Shao Kai Tseng’s Karl Barth’s Infralapsarian Theology is a thorough examination of Barth’s lapsarian position. There are two major positions in Reformed circles regarding how God ordered the divine decrees. Supralapsarianism teaches that God decreed election (who would be saved) and reprobation (who would be condemned) prior to the Fall, while infralapsarianism teaches that God first decrees the Fall, then election and reprobation (among other things). Not all Reformed thinkers hold to one of these two positions. For a fuller explanation, see here, or look more deeply at the book. Barth, historically, has been understood as a supralapsarian, and even at times explicitly claimed that position for himself. Tseng argues, however, that Barth’s position is truly infralapsarian.
Tseng argues for his thesis through an examination of Barth’s developing thought. He begins with Barth’s earliest works and then traces his thought on problems of atonement, decree, and redemption throughout his life. Tseng interacts with numerous interpreters of Barth, utilizing them to support his theory or showing where they are mistaken.
The two greatest difficulties with the book are linked. Tseng’s tone is relentlessly even, such that there are few breaks for readers to pause and consider the contents, and few examples of application of the texts are given. This means that there is little reason given to investigate the central topic of the book: Barth’s lapsarian position. Why, exactly, does Barth’s lapsarian position actually matter to us now? Other than scratching a curious itch, what application does it have? Surely, for historical reasons, it is good to know where Barth ought to line up, but beyond that Tseng doesn’t give much of a reason for seeing why this impacts broader theological studies.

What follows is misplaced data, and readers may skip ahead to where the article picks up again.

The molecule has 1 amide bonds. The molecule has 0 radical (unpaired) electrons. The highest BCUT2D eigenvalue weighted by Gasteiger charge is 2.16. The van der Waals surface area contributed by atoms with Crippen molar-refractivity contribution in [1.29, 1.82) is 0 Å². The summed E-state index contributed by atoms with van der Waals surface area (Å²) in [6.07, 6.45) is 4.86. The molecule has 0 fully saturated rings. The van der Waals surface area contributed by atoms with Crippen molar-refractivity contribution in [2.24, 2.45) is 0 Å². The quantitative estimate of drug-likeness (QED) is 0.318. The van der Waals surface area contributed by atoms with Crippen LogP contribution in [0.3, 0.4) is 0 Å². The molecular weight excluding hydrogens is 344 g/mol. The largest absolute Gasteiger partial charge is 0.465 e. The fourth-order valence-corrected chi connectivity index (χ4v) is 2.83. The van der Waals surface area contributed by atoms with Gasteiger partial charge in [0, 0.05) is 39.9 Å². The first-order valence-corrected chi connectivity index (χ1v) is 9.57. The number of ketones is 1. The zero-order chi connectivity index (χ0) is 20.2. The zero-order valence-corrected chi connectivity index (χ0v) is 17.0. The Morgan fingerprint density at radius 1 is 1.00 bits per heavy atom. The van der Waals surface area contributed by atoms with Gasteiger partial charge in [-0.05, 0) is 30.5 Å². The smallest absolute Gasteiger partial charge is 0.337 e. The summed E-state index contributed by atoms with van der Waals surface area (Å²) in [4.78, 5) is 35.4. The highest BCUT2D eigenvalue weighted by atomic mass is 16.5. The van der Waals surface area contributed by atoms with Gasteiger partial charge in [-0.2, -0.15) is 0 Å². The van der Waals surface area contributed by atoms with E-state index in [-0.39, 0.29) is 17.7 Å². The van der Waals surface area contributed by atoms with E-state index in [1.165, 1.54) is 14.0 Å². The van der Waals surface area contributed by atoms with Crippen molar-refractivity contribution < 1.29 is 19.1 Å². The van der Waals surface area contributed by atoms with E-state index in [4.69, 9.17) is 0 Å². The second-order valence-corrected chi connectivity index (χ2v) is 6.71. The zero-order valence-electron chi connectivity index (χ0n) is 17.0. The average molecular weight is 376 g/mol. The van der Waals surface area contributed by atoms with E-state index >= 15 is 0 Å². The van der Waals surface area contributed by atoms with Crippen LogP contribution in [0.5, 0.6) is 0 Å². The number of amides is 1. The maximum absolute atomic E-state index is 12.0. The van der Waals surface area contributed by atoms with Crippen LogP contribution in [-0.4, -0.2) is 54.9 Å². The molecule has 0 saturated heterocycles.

Of course, that doesn’t mean the book is without merit. Those deeply interested in Barth will want to engage with it and debate its contents. Moreover, because Tseng looks deeply at Barth’s developing thought, it provides some analysis of Barth’s overall theology.
Karl Barth’s Infralapsarian Theology is dry and fairly esoteric. For those who are deeply interested in Barthian thought, however, this will be necessary reading, particularly if one wants to engage in Barth’s doctrine of election. If one wishes to delve deeply into Barthian thought and Reformed disputes over lapsarian positions, this is a good read, but its audience is limited to that group.
+Exposes readers to large amounts of Barth’s thought
+Utilizes interpreters of Barth well
+Detailed look at the central topic
-Little reason offered to pursue central topic
-Tone doesn’t put much “life” in the text itself
Disclaimer: I was provided with a review copy of the book by the publisher. I was not required to provide any specific kind of feedback whatsoever.
Shao Kai Tseng, Karl Barth’s Infralapsarian Theology (Downers Grove, IL: InterVarsity, 2016).
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